In the case of products such as burgers where you have an enhanced opportunity for pathogen contamination from the raw meat, oils, etc. adherence to strict safety procedures is critically important. Nowhere in the literature have we as yet uncovered information regarding Hazard Analysis and Critical Control Points (HACCP) protocols pertaining to Flippy, Blendid, et al but we do have to assume that they have the correct GMPs, HACCP, and others in place. We are reassured, however, at the statement by Shawn LePean, Vice President of Business Development at Blendid, who framed their approach as a consideration of priorities: ‘We’ve updated our protocols for kiosk cleaning and food handling in the post-COVID world to meet or exceed the requirements of the local health department and NSF International. Our top priority is protecting the safety of our customers and workers, and we had this goal in mind while updating those protocols. We’re also proud to say our autonomous robotic kiosk operates in a contained and sanitary environment, and consumers can see all of the robot’s actions as it prepares and serves blends and self-cleans.’(7)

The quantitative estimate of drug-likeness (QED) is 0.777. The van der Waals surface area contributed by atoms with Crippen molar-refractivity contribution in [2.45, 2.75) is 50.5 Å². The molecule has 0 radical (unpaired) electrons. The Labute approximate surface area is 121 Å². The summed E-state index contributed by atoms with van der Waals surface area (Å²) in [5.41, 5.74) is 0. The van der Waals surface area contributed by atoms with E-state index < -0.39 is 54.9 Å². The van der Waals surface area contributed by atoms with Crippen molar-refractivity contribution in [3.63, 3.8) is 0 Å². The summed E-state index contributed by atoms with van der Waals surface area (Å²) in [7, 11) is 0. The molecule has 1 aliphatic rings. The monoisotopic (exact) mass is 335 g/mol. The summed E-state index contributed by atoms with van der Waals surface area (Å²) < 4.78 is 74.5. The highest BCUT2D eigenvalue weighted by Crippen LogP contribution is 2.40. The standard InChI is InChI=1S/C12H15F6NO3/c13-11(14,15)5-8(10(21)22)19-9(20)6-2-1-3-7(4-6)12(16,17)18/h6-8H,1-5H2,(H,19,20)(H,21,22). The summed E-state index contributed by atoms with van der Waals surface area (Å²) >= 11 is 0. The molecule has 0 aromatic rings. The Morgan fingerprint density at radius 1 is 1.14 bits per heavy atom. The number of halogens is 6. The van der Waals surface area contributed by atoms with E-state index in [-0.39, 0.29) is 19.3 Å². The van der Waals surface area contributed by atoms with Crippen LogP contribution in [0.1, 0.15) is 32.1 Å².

And it is reassuring that LePean makes reference in this statement to NSF International. Founded in 1944 as the National Sanitation Foundation, NSF International cut its organizational teeth on developing sanitation standards for equipment used in soda fountains and in luncheonettes of the 1950s. From those early beginnings, it journeyed through the certification of wastewater treatment facilities, bottled water standards, product safety in food, beverage, packaging, and animal feeds, and also a testing and certification program for dietary supplements. Creating collaborations with international partners and acquiring strategic assets along the way, NSF International now focuses on testing, certification, training, and standards development in multiple industries and across a breadth of service areas and aims to ‘develop uniform, consensus-based national standards, we bring together regulators, industry, consumers and public health experts. Our scientists, engineers and public health professionals test to these standards or protocols.’(8) Leveraging the expertise of a long-standing organization like NSF International would certainly seem to add guardrails to Blendid’s consumer and employee safety protocols, so let us hope that the company is not alone in this endeavor.